Logged

Ice Man
**
Offline Offline

Gender: Male
Posts: 119


« Reply #33 on: December 25, 2009, 09:15:40 AM »

but if they're beating themselves up emotionally, what do you do- agree? Say, no you're not? I tried just about every reaction.


In my experience, there wasn't any magic pill.  Finding closure, or meeting of the minds in real time, oftyen just couldn't be reached.  Things could only be left in some state of chaos... edgey.

Maybe the only relief is within you and your ability to disengage and step away from it.  Accept the chaos and the edgey-ness and the way thing must be and learn how not to worry about it - find emotional relief some other way - with someone else. 

When HE finally wants to talk about it, there is always Randi Kreger's formula; Puvas

• Pay attention
• Understand fully
• Validate emotions
• Assert yourself
• Shift stuff where it belongs

I found this very helpful.

Emotionally satisfying? No.  A sign of a healthy relationship?  No,   just life with a BPD partner.  And if (or when) you can't find it in yourself to accept this anymore -  you probably need to get out of the relationship.

Just some thoughts - although, my relationship ended, so these are like golf tips from the worst player on the course  smiley

Skippy

Hi Skippy, just have a question for you. I'm sure I'm a worse golfer than you are. Question is:

1. What if she comes back to you and there's something telling you that things might just work out this time after a long time battling this, you and her..? Will you revive it?

*I wonder since you're initiator of this Site and sound really compassionate and helpful, after all this work, . . don't you want to achieve something ?
and also there profile of yours don't say much about the whole story, and how it is ending, is she living alone now?

Thanks for this Site.
and Merry Christmas !       
john.
Logged
united for now
BOARD ADVISOR
***
Offline Offline

Gender: Female
Posts: 11111


Talking about solutions create solutions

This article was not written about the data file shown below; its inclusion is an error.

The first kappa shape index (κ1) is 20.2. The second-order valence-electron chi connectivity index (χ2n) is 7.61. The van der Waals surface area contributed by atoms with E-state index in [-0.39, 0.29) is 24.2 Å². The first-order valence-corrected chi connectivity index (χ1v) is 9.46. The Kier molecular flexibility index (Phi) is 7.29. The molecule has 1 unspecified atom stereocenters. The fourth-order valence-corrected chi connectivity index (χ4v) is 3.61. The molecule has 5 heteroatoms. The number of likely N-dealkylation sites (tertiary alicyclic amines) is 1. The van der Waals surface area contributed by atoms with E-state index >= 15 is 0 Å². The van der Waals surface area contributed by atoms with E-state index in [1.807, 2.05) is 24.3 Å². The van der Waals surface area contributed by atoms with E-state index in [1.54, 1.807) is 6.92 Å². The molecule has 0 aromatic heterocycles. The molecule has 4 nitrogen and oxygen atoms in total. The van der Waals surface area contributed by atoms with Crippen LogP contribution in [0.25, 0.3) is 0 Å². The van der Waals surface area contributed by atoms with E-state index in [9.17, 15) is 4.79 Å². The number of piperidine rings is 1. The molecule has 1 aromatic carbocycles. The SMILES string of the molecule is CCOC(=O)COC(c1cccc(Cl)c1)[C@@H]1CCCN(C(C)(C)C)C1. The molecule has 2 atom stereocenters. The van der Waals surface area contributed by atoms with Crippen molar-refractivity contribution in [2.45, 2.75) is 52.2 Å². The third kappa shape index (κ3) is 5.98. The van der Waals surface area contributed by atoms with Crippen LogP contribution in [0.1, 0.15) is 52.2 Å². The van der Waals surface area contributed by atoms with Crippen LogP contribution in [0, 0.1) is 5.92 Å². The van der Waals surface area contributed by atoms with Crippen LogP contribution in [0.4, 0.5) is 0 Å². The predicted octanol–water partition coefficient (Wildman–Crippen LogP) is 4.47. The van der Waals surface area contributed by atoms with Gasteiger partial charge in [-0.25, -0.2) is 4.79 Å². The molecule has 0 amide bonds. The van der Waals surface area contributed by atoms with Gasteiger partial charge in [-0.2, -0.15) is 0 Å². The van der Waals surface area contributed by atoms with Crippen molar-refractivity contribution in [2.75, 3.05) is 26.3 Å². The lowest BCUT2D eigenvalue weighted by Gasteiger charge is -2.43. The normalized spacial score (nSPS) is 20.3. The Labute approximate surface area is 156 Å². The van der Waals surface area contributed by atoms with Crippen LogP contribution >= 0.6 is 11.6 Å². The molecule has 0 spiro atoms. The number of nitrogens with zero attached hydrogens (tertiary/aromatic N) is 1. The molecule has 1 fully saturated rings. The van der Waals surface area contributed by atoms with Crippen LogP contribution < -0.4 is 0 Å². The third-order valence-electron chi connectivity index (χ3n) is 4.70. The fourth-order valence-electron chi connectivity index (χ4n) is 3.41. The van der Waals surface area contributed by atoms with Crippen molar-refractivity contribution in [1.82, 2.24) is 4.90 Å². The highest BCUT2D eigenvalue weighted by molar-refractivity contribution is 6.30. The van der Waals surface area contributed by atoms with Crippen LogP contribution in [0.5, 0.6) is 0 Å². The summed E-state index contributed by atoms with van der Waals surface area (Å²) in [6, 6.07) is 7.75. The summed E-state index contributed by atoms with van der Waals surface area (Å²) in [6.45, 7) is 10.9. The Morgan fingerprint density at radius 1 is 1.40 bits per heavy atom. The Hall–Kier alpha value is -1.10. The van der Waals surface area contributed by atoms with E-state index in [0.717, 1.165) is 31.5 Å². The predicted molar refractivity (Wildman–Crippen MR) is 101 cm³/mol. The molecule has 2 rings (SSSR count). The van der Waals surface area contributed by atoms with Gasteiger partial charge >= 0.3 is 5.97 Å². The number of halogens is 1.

WWW
« Reply #34 on: July 09, 2010, 09:46:59 AM »

Change isn't easy. The way you feel about them ( RADICAL ACCEPTANCE ), the way you listen to them ( EMPATHETIC LISTENING ), the way you comm with them ( VALIDATION ), the way you respond to them ( BOUNDARIES ), all of these are tools that we use to stop making things worse so that we can begin to make them better.

It takes time and a lot of practice, but as you change - they are forced to change too.

If we stop following and instead take the lead we will see a difference   messenger3
Logged

Change your perceptions and you change your life.  Nothing changes without changes


unicorn2014
*
Offline Offline

Gender: Female
Home Board: SO-Staying
Posts: 85



« Reply #35 on: February 01, 2014, 03:01:04 AM »

if you stay... to make your self healthier.. be prepared to change yourself...

you cant be afraid of confrontation...

your boundaries must be established.. you need to be you... or be the person you were before... and grow...

you are not commiting to stay and continue miserable... your staying because you believe there is going to be an improved realationship..
I agree with this. My dBP fiancé made his second suicide breakup attempt within a year and I'm really having to sort through my feelings. Yes, I am in therapy. I'm really glad this board is here because I don't feel so alone anymore. After his last outburst some of my friends discouraged me from continuing the relationship. I'm glad I'm not the only one who has had to sort through these feelings.
Logged
Pages: 1 [2]  All   Go Up
  Print  
 
Jump to:  

Powered by MySQL Powered by PHP Powered by SMF 1.1.10 | SMF © 2006-2010, Simple Machines LLC Valid XHTML 1.0! Valid CSS!